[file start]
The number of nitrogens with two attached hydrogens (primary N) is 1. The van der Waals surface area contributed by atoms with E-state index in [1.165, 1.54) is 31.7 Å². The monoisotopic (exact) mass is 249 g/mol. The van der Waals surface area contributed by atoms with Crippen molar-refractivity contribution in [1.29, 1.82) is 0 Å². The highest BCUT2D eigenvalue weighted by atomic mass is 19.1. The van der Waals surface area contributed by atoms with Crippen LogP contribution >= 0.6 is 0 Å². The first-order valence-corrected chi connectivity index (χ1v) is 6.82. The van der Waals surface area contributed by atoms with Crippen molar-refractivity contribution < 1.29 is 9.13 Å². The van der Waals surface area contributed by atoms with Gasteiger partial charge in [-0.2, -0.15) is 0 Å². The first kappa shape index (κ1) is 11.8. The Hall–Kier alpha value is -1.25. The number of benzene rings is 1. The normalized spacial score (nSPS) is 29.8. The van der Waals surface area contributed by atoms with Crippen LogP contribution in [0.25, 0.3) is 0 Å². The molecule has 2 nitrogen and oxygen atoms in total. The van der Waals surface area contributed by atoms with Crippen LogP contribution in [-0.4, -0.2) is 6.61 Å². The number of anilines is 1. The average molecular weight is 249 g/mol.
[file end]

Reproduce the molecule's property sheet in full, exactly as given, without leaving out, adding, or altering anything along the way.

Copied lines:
The number of nitrogens with two attached hydrogens (primary N) is 1. The van der Waals surface area contributed by atoms with E-state index in [1.165, 1.54) is 31.7 Å². The monoisotopic (exact) mass is 249 g/mol. The van der Waals surface area contributed by atoms with Crippen molar-refractivity contribution in [1.29, 1.82) is 0 Å². The highest BCUT2D eigenvalue weighted by atomic mass is 19.1. The van der Waals surface area contributed by atoms with Crippen LogP contribution >= 0.6 is 0 Å². The first-order valence-corrected chi connectivity index (χ1v) is 6.82. The van der Waals surface area contributed by atoms with Crippen molar-refractivity contribution < 1.29 is 9.13 Å². The van der Waals surface area contributed by atoms with Gasteiger partial charge in [-0.2, -0.15) is 0 Å². The first kappa shape index (κ1) is 11.8. The Hall–Kier alpha value is -1.25. The number of benzene rings is 1. The normalized spacial score (nSPS) is 29.8. The van der Waals surface area contributed by atoms with Crippen LogP contribution in [0.25, 0.3) is 0 Å². The molecule has 2 nitrogen and oxygen atoms in total. The van der Waals surface area contributed by atoms with Crippen LogP contribution in [-0.4, -0.2) is 6.61 Å². The number of anilines is 1. The average molecular weight is 249 g/mol.